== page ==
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Tuesday, November 23, 2010

The Wealth Formula by Janet Callaway

Though I am writing this article on The Wealth Formula, it did not originate with me. My mentor, Cindy Samuelson, gave this precious gift to me which was given to her by her beloved mentor G. A. “Curly” Smith. 

Now G. A. Curly Smith did create The Wealth Formula and his success is a testament to its efficacy. Born in 1922, a sharecropper's son raised in depression racked Oklahoma, Curly went on to sell airplanes to multi-millionaires. He consistently asked those wealthy individuals how much time they'd invested in building their wealth. When he died at age 78, having followed their advice, he left a legacy to support three generations.

Curly believed that people failed, not because of their pasts or circumstances, rather they failed because of their indifference to time. In teaching people about time, Curly would ask a simple question. Take a minute to think about your answer before you continue reading after the question. Here it is:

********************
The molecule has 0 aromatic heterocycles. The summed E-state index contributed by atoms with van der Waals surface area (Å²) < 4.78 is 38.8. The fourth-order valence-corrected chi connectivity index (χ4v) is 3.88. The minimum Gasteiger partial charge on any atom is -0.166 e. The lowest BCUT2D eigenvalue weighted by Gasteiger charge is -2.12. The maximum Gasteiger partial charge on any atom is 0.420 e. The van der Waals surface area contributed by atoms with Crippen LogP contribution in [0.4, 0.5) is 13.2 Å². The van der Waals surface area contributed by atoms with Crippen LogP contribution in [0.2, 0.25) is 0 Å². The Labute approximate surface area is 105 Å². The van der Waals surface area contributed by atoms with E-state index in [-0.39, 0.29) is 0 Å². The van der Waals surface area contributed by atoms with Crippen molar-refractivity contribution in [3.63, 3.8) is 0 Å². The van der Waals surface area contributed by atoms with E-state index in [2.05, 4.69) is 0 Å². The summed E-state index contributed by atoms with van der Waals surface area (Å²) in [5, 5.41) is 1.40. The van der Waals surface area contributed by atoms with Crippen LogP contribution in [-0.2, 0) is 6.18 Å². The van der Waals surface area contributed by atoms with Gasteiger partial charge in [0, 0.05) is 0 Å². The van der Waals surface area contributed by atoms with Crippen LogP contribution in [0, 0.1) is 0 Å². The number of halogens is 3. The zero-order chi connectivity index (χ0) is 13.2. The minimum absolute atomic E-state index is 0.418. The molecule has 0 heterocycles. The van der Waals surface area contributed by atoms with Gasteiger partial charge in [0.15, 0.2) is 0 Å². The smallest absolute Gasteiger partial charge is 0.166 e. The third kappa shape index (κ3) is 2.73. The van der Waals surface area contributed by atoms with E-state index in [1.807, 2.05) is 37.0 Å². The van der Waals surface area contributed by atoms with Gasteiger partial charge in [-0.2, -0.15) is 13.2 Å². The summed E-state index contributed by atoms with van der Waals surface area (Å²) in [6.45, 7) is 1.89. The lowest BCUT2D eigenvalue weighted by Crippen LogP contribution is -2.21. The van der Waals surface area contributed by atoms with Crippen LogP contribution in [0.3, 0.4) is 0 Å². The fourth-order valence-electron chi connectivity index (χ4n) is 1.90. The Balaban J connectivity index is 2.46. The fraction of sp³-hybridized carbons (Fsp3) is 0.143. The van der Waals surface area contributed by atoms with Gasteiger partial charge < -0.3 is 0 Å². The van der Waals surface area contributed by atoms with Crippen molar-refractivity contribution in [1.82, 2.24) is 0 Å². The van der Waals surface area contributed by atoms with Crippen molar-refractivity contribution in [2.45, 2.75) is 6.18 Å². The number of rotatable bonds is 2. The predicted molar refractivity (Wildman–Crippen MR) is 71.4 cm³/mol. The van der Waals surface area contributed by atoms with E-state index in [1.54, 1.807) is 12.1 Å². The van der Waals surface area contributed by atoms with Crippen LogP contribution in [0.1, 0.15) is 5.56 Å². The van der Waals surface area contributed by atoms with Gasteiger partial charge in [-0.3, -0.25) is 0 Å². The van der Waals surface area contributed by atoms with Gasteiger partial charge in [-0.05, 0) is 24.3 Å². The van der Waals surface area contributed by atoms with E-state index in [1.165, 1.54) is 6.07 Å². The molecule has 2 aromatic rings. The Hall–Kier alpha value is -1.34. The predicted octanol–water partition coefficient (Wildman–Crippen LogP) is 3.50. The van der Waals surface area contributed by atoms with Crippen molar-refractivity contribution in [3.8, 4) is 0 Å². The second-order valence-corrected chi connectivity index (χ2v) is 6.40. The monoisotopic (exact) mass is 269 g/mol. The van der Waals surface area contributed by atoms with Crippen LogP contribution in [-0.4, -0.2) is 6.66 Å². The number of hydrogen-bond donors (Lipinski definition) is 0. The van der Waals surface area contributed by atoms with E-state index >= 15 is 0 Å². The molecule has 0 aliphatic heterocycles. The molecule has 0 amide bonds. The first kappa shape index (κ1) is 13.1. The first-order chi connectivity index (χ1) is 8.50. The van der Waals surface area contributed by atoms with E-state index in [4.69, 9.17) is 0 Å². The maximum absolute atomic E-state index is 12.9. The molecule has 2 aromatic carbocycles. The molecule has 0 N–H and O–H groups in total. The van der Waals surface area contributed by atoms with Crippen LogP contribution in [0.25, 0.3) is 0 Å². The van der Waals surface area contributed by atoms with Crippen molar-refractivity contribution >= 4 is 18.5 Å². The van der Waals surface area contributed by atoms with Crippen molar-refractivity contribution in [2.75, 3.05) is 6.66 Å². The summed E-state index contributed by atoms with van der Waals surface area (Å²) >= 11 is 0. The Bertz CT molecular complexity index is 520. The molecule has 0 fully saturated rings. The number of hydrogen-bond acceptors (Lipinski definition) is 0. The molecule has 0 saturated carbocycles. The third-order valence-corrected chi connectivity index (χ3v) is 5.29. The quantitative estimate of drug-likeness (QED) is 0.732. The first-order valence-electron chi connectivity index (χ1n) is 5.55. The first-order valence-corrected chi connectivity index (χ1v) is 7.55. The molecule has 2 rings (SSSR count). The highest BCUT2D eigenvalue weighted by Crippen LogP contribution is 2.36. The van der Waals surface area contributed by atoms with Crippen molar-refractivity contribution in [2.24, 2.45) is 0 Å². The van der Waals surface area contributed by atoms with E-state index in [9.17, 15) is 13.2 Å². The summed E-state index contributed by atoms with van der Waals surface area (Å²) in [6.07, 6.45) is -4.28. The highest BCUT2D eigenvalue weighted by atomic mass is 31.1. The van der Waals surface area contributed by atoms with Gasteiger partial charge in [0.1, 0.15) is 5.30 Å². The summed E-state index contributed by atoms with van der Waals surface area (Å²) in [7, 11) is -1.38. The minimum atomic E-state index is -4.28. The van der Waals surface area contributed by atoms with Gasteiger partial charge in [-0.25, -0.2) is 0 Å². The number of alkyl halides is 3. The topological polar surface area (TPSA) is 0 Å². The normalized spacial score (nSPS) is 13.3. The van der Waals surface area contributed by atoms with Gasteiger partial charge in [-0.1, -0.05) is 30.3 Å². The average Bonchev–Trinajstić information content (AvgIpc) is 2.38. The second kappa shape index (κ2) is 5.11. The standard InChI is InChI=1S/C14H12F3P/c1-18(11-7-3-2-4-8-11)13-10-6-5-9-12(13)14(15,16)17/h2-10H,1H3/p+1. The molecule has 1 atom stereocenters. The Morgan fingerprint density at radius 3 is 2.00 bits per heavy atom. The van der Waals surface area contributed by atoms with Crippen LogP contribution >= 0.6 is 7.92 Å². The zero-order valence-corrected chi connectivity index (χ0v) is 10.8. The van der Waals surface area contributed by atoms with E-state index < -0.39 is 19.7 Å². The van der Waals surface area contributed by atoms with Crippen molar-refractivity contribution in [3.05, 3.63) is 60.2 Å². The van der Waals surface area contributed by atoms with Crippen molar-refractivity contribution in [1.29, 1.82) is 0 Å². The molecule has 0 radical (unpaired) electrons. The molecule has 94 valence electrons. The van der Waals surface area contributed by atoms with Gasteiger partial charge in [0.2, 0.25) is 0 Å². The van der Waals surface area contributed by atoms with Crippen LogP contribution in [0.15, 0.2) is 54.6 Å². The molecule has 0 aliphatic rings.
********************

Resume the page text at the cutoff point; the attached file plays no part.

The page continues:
How many hours are there in a week?” That's it.

Now, what did you answer? Most people answer 24 hours x 7 days a week while other people answer 40 hours! Neither is correct for purposes of The Wealth Formula. Let's do the simple math; you will be astounded.

The Wealth Formula
168 hours in a week
  • 56 hours for sleep (7 nights/8 hours)
  • 40 hours for work (5 days/8 hours)
  • 42 hours for living (7 days/6 hours)
         30 hours remaining

It's what you do with these 30 hours that makes the difference. Unfortunately, most people spend those 30 hours watching television or playing games on computers. Wealth is built in everything over 40 hours. What was the consistent answer of the multi-millionaires who bought planes from Curly? On the average they worked 70 hours a week; their wealth came from the 30 hours beyond the standard 40.

How you spend those 30 hours is up to you. Your decision will determine if you live the life you design or if you live a life designed by someone else. You can choose to have control over your life or to let someone else have it. Which do you choose? Will you invest those 30 hours wisely?

1 comment:

  1. Great article Janet. Everything we do is based on a decision of one kind or another. And all too often, time slips away from the best of us.